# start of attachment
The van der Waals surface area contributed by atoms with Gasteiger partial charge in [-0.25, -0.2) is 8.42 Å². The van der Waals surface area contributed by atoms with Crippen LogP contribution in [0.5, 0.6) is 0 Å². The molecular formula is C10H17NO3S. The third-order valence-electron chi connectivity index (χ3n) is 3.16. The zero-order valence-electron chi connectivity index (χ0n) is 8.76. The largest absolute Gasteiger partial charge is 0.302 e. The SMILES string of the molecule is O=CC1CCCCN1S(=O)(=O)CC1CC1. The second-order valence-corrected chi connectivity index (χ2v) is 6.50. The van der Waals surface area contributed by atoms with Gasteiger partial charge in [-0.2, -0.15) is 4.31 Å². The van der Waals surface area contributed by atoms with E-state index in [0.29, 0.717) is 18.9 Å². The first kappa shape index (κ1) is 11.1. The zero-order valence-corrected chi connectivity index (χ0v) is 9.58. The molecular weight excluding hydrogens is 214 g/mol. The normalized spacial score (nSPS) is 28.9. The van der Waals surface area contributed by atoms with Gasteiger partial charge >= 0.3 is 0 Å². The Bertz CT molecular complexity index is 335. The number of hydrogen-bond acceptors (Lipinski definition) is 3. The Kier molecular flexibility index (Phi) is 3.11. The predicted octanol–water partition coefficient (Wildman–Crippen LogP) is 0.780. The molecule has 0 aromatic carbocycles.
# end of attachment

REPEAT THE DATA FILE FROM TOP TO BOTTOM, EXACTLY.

The van der Waals surface area contributed by atoms with Gasteiger partial charge in [-0.25, -0.2) is 8.42 Å². The van der Waals surface area contributed by atoms with Crippen LogP contribution in [0.5, 0.6) is 0 Å². The molecular formula is C10H17NO3S. The third-order valence-electron chi connectivity index (χ3n) is 3.16. The zero-order valence-electron chi connectivity index (χ0n) is 8.76. The largest absolute Gasteiger partial charge is 0.302 e. The SMILES string of the molecule is O=CC1CCCCN1S(=O)(=O)CC1CC1. The second-order valence-corrected chi connectivity index (χ2v) is 6.50. The van der Waals surface area contributed by atoms with Gasteiger partial charge in [-0.2, -0.15) is 4.31 Å². The van der Waals surface area contributed by atoms with E-state index in [0.29, 0.717) is 18.9 Å². The first kappa shape index (κ1) is 11.1. The zero-order valence-corrected chi connectivity index (χ0v) is 9.58. The molecular weight excluding hydrogens is 214 g/mol. The normalized spacial score (nSPS) is 28.9. The van der Waals surface area contributed by atoms with Gasteiger partial charge >= 0.3 is 0 Å². The Bertz CT molecular complexity index is 335. The number of hydrogen-bond acceptors (Lipinski definition) is 3. The Kier molecular flexibility index (Phi) is 3.11. The predicted octanol–water partition coefficient (Wildman–Crippen LogP) is 0.780. The molecule has 0 aromatic carbocycles.